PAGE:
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COVID Rehabilitation

As you find yourself recovering from COVID-19 you may still be coming to terms with the impact the virus has had on both your body and mind. These changes should get better over time, some may take longer than others, but there are things you can do to help.

There are plenty of resources and lots of information available to people suffering with COVID-19, as well as Long-COVID syndrome including the Keeping Me Well website, and COVID Recovery App



Keeping Me Well Wales

For some people, COVID-19 can cause symptoms that last weeks or months following infection. 

Keeping Me Well has advice and information on how you can best manage symptoms of Long COVID and self-refer to our Long COVID Recovery Team if you feel you need more support.  




NEW COVID Recovery app launched in Wales to help support people with long-COVID

A COVID recovery app has been launched today (20 January) as part of wider support on offer for people experiencing the longer term effects of coronavirus.

The bilingual, first of its kind, app has been developed by the NHS Wales respiratory health group on behalf of the Welsh Government and has been designed to offer people a bespoke tool and personal coach to help them on their road to recovery.

With more than 100 videos and links to advice, app users will be able to record their symptoms, track their progress and learn to manage their condition at home with support. It includes advice from therapists, psychologists, dietitians and consultants.

The app is part of a wider national approach to support people with post-COVID syndrome which includes supporting health professionals to recognise the symptoms, signposting people to support and providing a clear pathway for people as they go through the healthcare system.

Search ‘covidrecovery’ on the Apple and GooglePlay app stores.



Physical Recovery from COVID-19

Being active in addition to good nutrition and rest is essential in helping you recover from COVID-19.

At Cardiff and Vale University Health Board we advocate taking a ‘pacing’ approach to managing your return to physical health. Pacing focuses on taking small steps towards your activity goal, starting with simple activities over short periods of time and gradually increasing the difficulty and duration of them.

If you have been diagnosed with Long-COVID, or think you may have Long-COVID, it is important to seek advice from a health professional before starting any graded exercise therapy programme as you may need supervised or guided therapy to help with your rehabilitation.

Recovery for most people means finding your current level, practicing until you feel comfortable, and then making small changes. Everybody’s starting point is different and the size of the changes that people can manage will differ between individuals for many reasons, including previous level of activity or any pre-existing health problems.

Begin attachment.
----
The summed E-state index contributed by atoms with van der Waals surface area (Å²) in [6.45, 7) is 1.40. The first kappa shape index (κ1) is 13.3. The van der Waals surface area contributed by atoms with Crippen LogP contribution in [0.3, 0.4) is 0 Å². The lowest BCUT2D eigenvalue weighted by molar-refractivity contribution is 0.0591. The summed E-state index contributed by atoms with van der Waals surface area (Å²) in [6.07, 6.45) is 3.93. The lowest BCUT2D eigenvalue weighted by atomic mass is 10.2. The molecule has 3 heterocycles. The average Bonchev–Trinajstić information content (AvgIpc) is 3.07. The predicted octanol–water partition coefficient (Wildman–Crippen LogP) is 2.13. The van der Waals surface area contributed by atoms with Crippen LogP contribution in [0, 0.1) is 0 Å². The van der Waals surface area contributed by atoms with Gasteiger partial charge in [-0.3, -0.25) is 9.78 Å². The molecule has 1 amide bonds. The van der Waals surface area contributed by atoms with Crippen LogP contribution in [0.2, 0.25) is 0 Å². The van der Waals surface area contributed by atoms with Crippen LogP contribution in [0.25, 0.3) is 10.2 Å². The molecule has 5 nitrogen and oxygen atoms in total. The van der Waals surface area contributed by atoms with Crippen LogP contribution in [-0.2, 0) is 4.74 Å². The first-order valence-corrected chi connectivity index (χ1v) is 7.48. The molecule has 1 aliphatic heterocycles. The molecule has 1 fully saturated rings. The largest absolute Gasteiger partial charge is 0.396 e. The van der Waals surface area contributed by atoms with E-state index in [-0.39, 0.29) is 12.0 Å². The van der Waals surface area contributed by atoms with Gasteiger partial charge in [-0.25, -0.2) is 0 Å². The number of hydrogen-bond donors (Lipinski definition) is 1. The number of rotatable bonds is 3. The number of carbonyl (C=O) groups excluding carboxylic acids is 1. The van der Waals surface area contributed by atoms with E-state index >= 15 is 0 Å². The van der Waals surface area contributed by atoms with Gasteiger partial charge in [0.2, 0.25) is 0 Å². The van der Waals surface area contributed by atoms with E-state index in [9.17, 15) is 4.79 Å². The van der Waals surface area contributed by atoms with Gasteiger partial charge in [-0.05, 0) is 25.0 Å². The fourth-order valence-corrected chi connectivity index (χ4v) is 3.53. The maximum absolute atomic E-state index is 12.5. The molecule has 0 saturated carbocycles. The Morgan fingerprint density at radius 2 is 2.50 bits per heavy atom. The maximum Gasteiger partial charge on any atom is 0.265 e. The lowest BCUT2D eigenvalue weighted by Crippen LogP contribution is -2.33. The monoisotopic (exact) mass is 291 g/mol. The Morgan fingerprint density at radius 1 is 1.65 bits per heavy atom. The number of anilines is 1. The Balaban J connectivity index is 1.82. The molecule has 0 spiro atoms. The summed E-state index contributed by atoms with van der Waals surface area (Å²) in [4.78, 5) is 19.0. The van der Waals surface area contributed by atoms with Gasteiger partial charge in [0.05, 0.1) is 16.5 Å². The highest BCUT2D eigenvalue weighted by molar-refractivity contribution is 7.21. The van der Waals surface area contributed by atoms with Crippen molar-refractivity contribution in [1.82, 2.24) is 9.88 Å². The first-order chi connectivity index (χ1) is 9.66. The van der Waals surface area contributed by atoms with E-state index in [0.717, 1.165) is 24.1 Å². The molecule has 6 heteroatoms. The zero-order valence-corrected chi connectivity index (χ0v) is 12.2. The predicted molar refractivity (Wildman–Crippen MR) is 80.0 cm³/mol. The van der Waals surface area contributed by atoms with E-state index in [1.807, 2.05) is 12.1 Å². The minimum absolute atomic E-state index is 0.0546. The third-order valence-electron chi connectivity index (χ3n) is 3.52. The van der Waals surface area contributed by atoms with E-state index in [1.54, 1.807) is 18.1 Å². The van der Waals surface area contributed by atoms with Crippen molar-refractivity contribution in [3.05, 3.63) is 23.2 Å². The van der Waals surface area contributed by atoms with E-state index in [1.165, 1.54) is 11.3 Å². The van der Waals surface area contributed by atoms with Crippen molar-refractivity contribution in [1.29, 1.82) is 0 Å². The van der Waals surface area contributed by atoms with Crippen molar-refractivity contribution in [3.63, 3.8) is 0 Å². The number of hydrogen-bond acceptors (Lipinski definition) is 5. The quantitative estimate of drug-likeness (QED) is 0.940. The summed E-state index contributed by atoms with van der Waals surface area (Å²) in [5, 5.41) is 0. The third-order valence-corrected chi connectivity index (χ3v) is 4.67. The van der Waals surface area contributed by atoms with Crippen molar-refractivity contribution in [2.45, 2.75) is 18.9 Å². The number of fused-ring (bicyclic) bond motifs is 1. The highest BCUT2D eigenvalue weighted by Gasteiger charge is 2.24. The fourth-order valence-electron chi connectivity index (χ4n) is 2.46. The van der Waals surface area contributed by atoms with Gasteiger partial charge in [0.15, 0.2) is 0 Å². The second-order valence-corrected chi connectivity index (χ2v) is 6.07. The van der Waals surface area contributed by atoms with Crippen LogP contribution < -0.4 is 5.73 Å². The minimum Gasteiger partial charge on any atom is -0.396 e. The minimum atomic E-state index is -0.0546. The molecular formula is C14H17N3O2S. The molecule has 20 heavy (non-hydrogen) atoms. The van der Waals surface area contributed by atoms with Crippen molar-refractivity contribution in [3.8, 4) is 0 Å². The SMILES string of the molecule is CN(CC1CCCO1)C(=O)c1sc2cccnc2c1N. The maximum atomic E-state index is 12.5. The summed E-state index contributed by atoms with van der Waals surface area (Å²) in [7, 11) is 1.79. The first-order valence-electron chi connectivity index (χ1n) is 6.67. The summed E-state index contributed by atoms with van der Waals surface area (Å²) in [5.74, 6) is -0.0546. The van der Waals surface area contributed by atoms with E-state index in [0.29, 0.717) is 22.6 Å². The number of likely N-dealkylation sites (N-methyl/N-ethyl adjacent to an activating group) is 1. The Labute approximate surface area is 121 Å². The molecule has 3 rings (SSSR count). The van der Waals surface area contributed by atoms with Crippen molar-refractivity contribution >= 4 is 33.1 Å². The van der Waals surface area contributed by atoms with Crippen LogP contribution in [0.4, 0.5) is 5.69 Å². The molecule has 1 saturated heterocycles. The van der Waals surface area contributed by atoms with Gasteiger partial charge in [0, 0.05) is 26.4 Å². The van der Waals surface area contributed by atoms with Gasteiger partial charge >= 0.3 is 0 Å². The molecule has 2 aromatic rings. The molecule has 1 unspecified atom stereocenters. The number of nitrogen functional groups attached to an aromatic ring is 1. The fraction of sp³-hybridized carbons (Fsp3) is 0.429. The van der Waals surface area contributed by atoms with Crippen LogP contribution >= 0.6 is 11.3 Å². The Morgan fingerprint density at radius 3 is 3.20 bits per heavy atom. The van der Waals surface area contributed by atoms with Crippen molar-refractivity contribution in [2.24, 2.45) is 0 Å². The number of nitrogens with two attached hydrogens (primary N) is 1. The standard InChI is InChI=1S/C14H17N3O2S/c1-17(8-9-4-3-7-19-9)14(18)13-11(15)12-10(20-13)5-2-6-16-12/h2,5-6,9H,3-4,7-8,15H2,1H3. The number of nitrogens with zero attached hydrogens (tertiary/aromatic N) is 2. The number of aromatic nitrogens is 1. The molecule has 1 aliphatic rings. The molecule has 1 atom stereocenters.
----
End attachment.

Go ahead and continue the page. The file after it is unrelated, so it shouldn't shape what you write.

It is important to complete activities at the right level. If you overexert yourself you risk suffering setbacks such as injury or fatigue. If in doubt, start low and build slowly.


Mental Recovery from COVID-19

Feeling stressed or anxious is normal during your recovery from COVID-19, while you are shielding, or if you are coping with a medical issue or disability during this uncertain time. Stress and anxiety can have an effect on how you physically feel and make you feel more fatigued or tired.

It is important to recognise when you are feeling stressed or anxious so that you are able to take positive steps to manage your feelings. The following websites offer advice and support with managing these feelings:


If you are feeling anxious, overwhelmed, or struggling to cope please contact your GP who may refer you to the relevant healthcare professional.


Coping with COVID-19

COVID-19 has had an impact on us all. The pandemic has been a period of significant uncertainty for everyone and we have all had to adapt our lives.

Whether you are recovering from COVID-19, shielding, coping with a medical issue or disability, or if you have faced other changes to your everyday life, it is normal if you are experiencing issues with your mental health. Stress and anxiety can have an effect on how you physically feel and make you feel more fatigued or tired.

It is important to recognise when you are feeling stressed or anxious so that you are able to take positive steps to manage your feelings. If you or someone you know require emergency assistance, please dial 999.

Find out more about urgent help that is available when it is not an emergency, or read more general information about living well at home. There are also various resources that you may find helpful in coping with COVID-19, some of which you can view on the following websites: